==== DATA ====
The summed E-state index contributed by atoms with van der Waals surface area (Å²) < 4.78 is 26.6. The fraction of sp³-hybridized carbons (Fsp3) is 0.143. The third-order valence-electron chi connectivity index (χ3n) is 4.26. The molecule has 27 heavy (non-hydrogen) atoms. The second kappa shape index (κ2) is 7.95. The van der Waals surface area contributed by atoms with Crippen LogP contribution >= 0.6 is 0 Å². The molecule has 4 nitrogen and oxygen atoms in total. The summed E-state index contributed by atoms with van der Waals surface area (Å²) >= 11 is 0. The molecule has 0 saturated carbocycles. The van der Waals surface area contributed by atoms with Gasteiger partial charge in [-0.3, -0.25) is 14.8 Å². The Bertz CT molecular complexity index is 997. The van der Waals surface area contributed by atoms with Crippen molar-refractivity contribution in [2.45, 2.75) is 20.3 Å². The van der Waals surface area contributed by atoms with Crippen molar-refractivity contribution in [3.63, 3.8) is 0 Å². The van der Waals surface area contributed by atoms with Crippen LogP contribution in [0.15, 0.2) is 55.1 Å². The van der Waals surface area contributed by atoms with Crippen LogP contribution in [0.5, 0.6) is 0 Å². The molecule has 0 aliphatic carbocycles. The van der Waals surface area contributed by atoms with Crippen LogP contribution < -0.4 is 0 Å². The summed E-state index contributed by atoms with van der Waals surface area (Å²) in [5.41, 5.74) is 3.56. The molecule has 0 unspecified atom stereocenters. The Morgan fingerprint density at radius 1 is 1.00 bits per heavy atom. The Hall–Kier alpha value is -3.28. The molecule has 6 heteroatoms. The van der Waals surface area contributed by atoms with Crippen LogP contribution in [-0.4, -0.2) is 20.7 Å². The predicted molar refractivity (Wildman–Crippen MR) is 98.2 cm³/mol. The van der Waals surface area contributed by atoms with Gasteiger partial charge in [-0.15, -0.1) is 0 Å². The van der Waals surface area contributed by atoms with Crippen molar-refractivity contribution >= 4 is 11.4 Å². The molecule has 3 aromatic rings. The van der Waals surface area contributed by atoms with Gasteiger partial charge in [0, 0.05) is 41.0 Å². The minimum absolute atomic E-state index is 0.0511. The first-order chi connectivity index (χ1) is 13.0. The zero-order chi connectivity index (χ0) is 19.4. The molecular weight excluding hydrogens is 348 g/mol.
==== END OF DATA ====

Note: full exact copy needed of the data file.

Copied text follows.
The summed E-state index contributed by atoms with van der Waals surface area (Å²) < 4.78 is 26.6. The fraction of sp³-hybridized carbons (Fsp3) is 0.143. The third-order valence-electron chi connectivity index (χ3n) is 4.26. The molecule has 27 heavy (non-hydrogen) atoms. The second kappa shape index (κ2) is 7.95. The van der Waals surface area contributed by atoms with Crippen LogP contribution >= 0.6 is 0 Å². The molecule has 4 nitrogen and oxygen atoms in total. The summed E-state index contributed by atoms with van der Waals surface area (Å²) >= 11 is 0. The molecule has 0 saturated carbocycles. The van der Waals surface area contributed by atoms with Gasteiger partial charge in [-0.3, -0.25) is 14.8 Å². The Bertz CT molecular complexity index is 997. The van der Waals surface area contributed by atoms with Crippen molar-refractivity contribution in [2.45, 2.75) is 20.3 Å². The van der Waals surface area contributed by atoms with Crippen molar-refractivity contribution in [3.63, 3.8) is 0 Å². The van der Waals surface area contributed by atoms with Crippen LogP contribution in [0.15, 0.2) is 55.1 Å². The van der Waals surface area contributed by atoms with Crippen LogP contribution in [0.5, 0.6) is 0 Å². The molecule has 0 aliphatic carbocycles. The van der Waals surface area contributed by atoms with Crippen LogP contribution < -0.4 is 0 Å². The summed E-state index contributed by atoms with van der Waals surface area (Å²) in [5.41, 5.74) is 3.56. The molecule has 0 unspecified atom stereocenters. The Morgan fingerprint density at radius 1 is 1.00 bits per heavy atom. The Hall–Kier alpha value is -3.28. The molecule has 6 heteroatoms. The van der Waals surface area contributed by atoms with Crippen LogP contribution in [-0.4, -0.2) is 20.7 Å². The predicted molar refractivity (Wildman–Crippen MR) is 98.2 cm³/mol. The van der Waals surface area contributed by atoms with Gasteiger partial charge in [-0.15, -0.1) is 0 Å². The van der Waals surface area contributed by atoms with Crippen molar-refractivity contribution >= 4 is 11.4 Å². The molecule has 3 aromatic rings. The van der Waals surface area contributed by atoms with Gasteiger partial charge in [0, 0.05) is 41.0 Å². The minimum absolute atomic E-state index is 0.0511. The first-order chi connectivity index (χ1) is 13.0. The zero-order chi connectivity index (χ0) is 19.4. The molecular weight excluding hydrogens is 348 g/mol.